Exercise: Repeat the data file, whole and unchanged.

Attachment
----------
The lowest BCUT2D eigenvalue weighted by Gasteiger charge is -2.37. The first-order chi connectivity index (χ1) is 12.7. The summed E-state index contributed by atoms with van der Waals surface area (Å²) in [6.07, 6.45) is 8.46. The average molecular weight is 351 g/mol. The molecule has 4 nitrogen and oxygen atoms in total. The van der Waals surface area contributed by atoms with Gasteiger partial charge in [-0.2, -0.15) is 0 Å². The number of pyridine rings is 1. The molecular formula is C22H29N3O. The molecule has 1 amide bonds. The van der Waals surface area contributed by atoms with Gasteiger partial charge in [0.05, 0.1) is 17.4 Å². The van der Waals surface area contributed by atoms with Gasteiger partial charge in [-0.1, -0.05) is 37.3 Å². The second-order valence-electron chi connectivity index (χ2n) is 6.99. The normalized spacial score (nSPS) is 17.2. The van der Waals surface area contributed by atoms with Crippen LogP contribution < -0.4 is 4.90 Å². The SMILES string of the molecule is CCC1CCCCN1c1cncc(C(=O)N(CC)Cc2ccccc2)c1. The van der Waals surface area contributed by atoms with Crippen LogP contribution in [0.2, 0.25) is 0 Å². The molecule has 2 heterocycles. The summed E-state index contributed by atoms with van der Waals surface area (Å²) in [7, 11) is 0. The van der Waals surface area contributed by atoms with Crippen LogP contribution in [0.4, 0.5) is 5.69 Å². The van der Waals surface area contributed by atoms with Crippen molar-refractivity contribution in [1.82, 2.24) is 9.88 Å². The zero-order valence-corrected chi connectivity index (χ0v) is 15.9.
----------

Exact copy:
The lowest BCUT2D eigenvalue weighted by Gasteiger charge is -2.37. The first-order chi connectivity index (χ1) is 12.7. The summed E-state index contributed by atoms with van der Waals surface area (Å²) in [6.07, 6.45) is 8.46. The average molecular weight is 351 g/mol. The molecule has 4 nitrogen and oxygen atoms in total. The van der Waals surface area contributed by atoms with Gasteiger partial charge in [-0.2, -0.15) is 0 Å². The number of pyridine rings is 1. The molecular formula is C22H29N3O. The molecule has 1 amide bonds. The van der Waals surface area contributed by atoms with Gasteiger partial charge in [0.05, 0.1) is 17.4 Å². The van der Waals surface area contributed by atoms with Gasteiger partial charge in [-0.1, -0.05) is 37.3 Å². The second-order valence-electron chi connectivity index (χ2n) is 6.99. The normalized spacial score (nSPS) is 17.2. The van der Waals surface area contributed by atoms with Crippen LogP contribution < -0.4 is 4.90 Å². The SMILES string of the molecule is CCC1CCCCN1c1cncc(C(=O)N(CC)Cc2ccccc2)c1. The van der Waals surface area contributed by atoms with Crippen LogP contribution in [0.2, 0.25) is 0 Å². The molecule has 2 heterocycles. The summed E-state index contributed by atoms with van der Waals surface area (Å²) in [7, 11) is 0. The van der Waals surface area contributed by atoms with Crippen LogP contribution in [0.4, 0.5) is 5.69 Å². The van der Waals surface area contributed by atoms with Crippen molar-refractivity contribution in [1.82, 2.24) is 9.88 Å². The zero-order valence-corrected chi connectivity index (χ0v) is 15.9.